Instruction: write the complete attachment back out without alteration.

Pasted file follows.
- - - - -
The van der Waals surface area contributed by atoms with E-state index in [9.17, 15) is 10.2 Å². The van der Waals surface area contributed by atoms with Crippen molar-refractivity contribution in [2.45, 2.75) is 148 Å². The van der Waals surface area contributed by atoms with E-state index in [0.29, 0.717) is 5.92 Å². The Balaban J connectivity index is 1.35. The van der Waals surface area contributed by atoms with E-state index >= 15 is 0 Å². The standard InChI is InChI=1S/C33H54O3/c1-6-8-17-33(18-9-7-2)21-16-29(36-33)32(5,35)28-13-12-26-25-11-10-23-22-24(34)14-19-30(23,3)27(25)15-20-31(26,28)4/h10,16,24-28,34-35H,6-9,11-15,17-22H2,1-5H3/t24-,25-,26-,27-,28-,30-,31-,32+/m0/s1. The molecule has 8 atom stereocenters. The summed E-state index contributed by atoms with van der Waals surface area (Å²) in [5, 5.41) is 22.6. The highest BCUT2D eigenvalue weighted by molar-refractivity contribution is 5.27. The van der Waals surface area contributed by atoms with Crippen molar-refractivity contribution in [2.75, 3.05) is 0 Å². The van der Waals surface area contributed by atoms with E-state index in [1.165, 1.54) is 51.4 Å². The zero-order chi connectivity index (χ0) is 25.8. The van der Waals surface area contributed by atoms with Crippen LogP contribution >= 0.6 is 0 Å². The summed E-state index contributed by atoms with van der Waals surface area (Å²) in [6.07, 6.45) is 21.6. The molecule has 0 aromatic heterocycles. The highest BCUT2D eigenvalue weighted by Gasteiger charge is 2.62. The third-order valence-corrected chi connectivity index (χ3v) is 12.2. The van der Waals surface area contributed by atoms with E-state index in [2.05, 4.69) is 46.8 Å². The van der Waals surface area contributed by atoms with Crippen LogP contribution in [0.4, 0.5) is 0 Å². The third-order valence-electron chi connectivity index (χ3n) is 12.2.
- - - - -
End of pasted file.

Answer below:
The van der Waals surface area contributed by atoms with E-state index in [9.17, 15) is 10.2 Å². The van der Waals surface area contributed by atoms with Crippen molar-refractivity contribution in [2.45, 2.75) is 148 Å². The van der Waals surface area contributed by atoms with E-state index in [0.29, 0.717) is 5.92 Å². The Balaban J connectivity index is 1.35. The van der Waals surface area contributed by atoms with E-state index >= 15 is 0 Å². The standard InChI is InChI=1S/C33H54O3/c1-6-8-17-33(18-9-7-2)21-16-29(36-33)32(5,35)28-13-12-26-25-11-10-23-22-24(34)14-19-30(23,3)27(25)15-20-31(26,28)4/h10,16,24-28,34-35H,6-9,11-15,17-22H2,1-5H3/t24-,25-,26-,27-,28-,30-,31-,32+/m0/s1. The molecule has 8 atom stereocenters. The summed E-state index contributed by atoms with van der Waals surface area (Å²) in [5, 5.41) is 22.6. The highest BCUT2D eigenvalue weighted by molar-refractivity contribution is 5.27. The van der Waals surface area contributed by atoms with Crippen molar-refractivity contribution in [2.75, 3.05) is 0 Å². The van der Waals surface area contributed by atoms with E-state index in [1.165, 1.54) is 51.4 Å². The zero-order chi connectivity index (χ0) is 25.8. The van der Waals surface area contributed by atoms with Crippen LogP contribution >= 0.6 is 0 Å². The summed E-state index contributed by atoms with van der Waals surface area (Å²) in [6.07, 6.45) is 21.6. The molecule has 0 aromatic heterocycles. The highest BCUT2D eigenvalue weighted by Gasteiger charge is 2.62. The third-order valence-corrected chi connectivity index (χ3v) is 12.2. The van der Waals surface area contributed by atoms with E-state index in [2.05, 4.69) is 46.8 Å². The van der Waals surface area contributed by atoms with Crippen LogP contribution in [0.4, 0.5) is 0 Å². The third-order valence-electron chi connectivity index (χ3n) is 12.2.